On Friday, the federal government released the Fourth National Climate Assessment. The report determines that if intensive actions are not taken to curb greenhouse gas emissions and regional initiatives implemented to adapt, there will be severe ramifications for the climate and human health, infrastructure and the economy. The report presents overall findings and also breaks into segments to assess the impacts on areas such as agriculture, transportation, air quality and human health. It telescopes to individual regions of the country, finding, among other things, that the Northeast’s seasonality is at risk, which in turn threatens the region’s economy. Vermont state climatologist and University of Vermont Professor of Geography Lesley-Anne Dupigny-Giroux is the lead author of the Northeast chapter of the Fourth National Climate Assessment. She was selected from among 200 scientists to lead the Northeast chapter.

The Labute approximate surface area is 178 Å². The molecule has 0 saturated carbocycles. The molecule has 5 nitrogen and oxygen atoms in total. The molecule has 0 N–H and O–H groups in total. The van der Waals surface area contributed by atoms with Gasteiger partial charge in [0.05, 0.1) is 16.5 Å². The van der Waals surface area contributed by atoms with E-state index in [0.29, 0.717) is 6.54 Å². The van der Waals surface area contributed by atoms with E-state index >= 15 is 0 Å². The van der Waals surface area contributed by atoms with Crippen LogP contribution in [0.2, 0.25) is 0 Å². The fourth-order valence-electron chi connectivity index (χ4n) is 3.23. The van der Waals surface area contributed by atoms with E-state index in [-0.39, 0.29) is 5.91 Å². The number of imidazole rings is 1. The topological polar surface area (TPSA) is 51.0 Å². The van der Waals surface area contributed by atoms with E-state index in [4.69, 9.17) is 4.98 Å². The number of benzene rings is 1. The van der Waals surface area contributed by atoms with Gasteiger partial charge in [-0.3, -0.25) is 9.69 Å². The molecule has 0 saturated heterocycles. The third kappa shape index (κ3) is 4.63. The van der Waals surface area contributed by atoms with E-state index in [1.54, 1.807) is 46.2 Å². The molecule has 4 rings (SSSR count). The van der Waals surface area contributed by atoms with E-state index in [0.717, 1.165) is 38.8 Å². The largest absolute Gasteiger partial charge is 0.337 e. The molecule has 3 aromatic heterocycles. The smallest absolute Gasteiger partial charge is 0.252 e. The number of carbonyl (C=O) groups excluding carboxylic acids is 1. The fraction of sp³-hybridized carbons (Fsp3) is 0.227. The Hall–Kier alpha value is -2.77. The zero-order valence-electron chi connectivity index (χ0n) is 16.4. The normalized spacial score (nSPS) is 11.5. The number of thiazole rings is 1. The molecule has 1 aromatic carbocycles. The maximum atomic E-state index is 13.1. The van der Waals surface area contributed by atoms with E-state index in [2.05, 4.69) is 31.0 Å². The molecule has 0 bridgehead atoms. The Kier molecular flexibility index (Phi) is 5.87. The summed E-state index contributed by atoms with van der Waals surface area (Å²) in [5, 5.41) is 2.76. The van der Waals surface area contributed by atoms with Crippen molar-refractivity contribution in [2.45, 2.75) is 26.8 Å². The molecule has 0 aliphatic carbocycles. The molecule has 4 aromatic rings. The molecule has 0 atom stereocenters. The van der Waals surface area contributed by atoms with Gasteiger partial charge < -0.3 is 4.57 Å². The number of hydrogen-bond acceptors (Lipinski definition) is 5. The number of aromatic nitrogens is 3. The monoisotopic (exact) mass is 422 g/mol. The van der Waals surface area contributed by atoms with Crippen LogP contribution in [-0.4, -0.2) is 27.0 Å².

“There are two leads. There’s the federal lead and I’m the chapter lead. The federal lead has to be the one who coordinates with other federal agencies because there’re 13 agencies that participated. And then the chapter leads are usually either independent scientists or scientists at research institutions or universities. Our job was to get a pulse what were the key pieces that needed to be covered for the entire Northeast region which runs from Maine to upstate New York down to West Virginia and across Washington D.C. And then once we had those pieces in place to then invite authors to join our team to help write the entire chapter.”